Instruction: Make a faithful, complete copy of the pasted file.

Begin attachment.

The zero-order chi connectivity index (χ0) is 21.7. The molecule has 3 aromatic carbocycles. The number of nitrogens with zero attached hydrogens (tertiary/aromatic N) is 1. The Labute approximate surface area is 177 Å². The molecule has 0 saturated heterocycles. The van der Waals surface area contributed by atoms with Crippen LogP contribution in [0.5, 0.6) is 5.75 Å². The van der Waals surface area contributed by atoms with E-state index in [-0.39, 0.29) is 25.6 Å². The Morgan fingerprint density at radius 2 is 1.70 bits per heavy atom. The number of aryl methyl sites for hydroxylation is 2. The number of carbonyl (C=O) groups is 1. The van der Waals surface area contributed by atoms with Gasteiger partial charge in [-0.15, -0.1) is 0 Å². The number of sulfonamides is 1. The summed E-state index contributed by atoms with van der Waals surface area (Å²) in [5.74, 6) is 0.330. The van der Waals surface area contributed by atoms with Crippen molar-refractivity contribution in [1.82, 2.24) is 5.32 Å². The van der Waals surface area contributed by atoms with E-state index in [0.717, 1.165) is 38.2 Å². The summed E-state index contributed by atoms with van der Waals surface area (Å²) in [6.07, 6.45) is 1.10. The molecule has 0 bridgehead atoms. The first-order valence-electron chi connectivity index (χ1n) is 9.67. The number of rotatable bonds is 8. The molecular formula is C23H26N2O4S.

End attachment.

The zero-order chi connectivity index (χ0) is 21.7. The molecule has 3 aromatic carbocycles. The number of nitrogens with zero attached hydrogens (tertiary/aromatic N) is 1. The Labute approximate surface area is 177 Å². The molecule has 0 saturated heterocycles. The van der Waals surface area contributed by atoms with Crippen LogP contribution in [0.5, 0.6) is 5.75 Å². The van der Waals surface area contributed by atoms with E-state index in [-0.39, 0.29) is 25.6 Å². The Morgan fingerprint density at radius 2 is 1.70 bits per heavy atom. The number of aryl methyl sites for hydroxylation is 2. The number of carbonyl (C=O) groups is 1. The van der Waals surface area contributed by atoms with Gasteiger partial charge in [-0.15, -0.1) is 0 Å². The number of sulfonamides is 1. The summed E-state index contributed by atoms with van der Waals surface area (Å²) in [5.74, 6) is 0.330. The van der Waals surface area contributed by atoms with Crippen molar-refractivity contribution in [1.82, 2.24) is 5.32 Å². The van der Waals surface area contributed by atoms with E-state index in [0.717, 1.165) is 38.2 Å². The summed E-state index contributed by atoms with van der Waals surface area (Å²) in [6.07, 6.45) is 1.10. The molecule has 0 bridgehead atoms. The first-order valence-electron chi connectivity index (χ1n) is 9.67. The number of rotatable bonds is 8. The molecular formula is C23H26N2O4S.